• Villainous Incest: Possibly. We never discover if he and his mother, Jacqueline, had an incestuous relationship, but it's creepy as hell.
  • Yandere: He "protects" Amy by refusing to let her leave his house — which itself has been ready for her arrival for years.

     Tanner Bolt 

Tanner Bolt

A lawyer known for defending men accused of killing their wives, who Nick eventually hires when things start going south for him. Played by Tyler Perry in the movie.

  • Actually Pretty Funny: In the movie, he cracks up when he hears about Amy's scheme, saying, "It's just the craziest thing I've ever heard! I love it! I mean, for you, it sucks, but you've gotta have at least a grudging respect for your wife at this point." Needless to say, Nick doesn't see the humor in the situation.
  • Amoral Attorney: Played with. Tanner has a reputation of being this, certainly willing to defend amoral people, but he's actually a decent guy.
  • Composite Character: In the film, he takes over his wife's role of being The Social Expert. And her race.
  • Deadpan Snarker: "You two are the most fucked-up people I've ever met. And I specialize in fucked-up people."
  • Famed In Universe: For defending wife killers.
  • Happily Married: He and his wife, Betsy, are incredibly happy together.
  • Jerk with a Heart of Gold: He's a cocky attorney known for defending murderers, and he doesn't come cheap. Despite that, he believes Nick when he professes his innocence, and genuinely wants to see Amy go down, and is upset when he realizes that that isn't going to happen.
  • Jerkass Has a Point: He's not usually very polite when he's making a point, or calling Nick out for doing something dumb, but he's usually completely right.
  • Names to Run Away from Really Fast: Exploited and played with. Tanner's name is synonymous with wife killers, which means that Nick both feels he has to hire him and really doesn't want to. Any time his name is mentioned, people instantly assume Nick is guilty, but he is a brilliant lawyer.
  • Only Sane Man: He's relatively unaffected by the Elliott-Dunne family's insanity, and he likes it that way.
  • Punch-Clock Villain: He defends people who are almost certainly guilty of murder. But that's just his job — after all, it's their constitutional right to a lawyer representing them, too. (And, for all we know, some of his clients may have only looked guilty and were Convicted by Public Opinion the same way Nick was.)
  • Race Lift: In the book, he's white, but in the movie, he's played by the black Tyler Perry.
  • Sharp-Dressed Man: He's always in a suit. Justified, as he's an attorney.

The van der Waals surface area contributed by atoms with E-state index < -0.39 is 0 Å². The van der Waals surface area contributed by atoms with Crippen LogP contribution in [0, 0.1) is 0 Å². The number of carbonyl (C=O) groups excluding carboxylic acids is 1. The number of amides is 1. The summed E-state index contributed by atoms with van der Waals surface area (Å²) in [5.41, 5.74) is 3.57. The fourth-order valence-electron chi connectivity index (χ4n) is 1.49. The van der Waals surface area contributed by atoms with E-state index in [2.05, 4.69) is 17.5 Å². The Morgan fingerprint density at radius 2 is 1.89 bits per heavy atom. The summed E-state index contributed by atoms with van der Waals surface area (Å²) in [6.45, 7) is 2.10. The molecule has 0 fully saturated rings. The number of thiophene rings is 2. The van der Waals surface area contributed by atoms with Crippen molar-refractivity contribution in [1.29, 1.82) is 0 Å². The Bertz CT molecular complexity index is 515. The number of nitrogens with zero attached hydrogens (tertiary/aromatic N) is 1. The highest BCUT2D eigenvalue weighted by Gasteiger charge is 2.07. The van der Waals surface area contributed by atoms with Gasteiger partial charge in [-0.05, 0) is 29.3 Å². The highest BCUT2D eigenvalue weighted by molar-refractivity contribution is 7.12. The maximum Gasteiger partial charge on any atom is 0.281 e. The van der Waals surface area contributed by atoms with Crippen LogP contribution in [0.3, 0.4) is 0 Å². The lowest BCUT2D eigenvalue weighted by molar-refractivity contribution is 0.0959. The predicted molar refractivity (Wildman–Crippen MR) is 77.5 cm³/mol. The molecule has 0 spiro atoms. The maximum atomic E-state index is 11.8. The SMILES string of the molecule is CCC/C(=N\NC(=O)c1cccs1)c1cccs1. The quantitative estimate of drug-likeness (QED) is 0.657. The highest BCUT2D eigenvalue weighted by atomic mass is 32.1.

• Snark-to-Snark Combat: He and his wife at home. It's meant in a lighthearted, loving way, though.


Secondary Characters

     Andie Hardy 

Andie Hardy

A student in Nick's college class. Also his mistress. Played by Emily Ratajkowski in the movie.

  • Adaptation Name Change: In the film, her surname becomes Fitzgerald.
  • Adorkable: Exploited during her press conference, where she comes off as cute, awkward, sweet, and nervous. This makes the public sympathize with her and allows her to escape the media shitstorm relatively unscathed.
  • Betty and Veronica: Inverted. Appears to be the Veronica (dark haired, sexy, morally grey) to Amy's Betty (uptight, blonde, married), but the opposite proves true, as Andie is gentle, sweet, and shallow, while Amy is extremely intelligent and deadly.
  • Bitch in Sheep's Clothing: She's got nothing on Amy in this department, but given that she's sleeping with a man she knows perfectly well is married, and how quickly she turns on Nick when things start looking bad, it's safe to say she's not quite the sweet, nice girl next door she plays. Of course, this isn't the first time Nick's fallen for a woman with a hidden dark side.
  • Clingy Jealous Girl: Really the only way to describe someone who won't stay away from her boyfriend even when whether or not he's a suspect for murdering his wife depends on it.
  • Cuddle Bug: Nick mentions that Andie's very much into touching — hugging, cuddling, touching someone's shoulder, and, of course, sex.
  • The Ditz: Treated as this by both Amy and Nick, but it's never clear how ditzy she is.
  • Dumbass Has a Point: She's not dumb, exactly, but she's clearly not as intelligent as Nick or Amy. Nonetheless, she suggests early on that she and Nick just tell the police about their affair, since she's his alibi. Nick shoots this down, but in hindsight, he really should've taken her advice.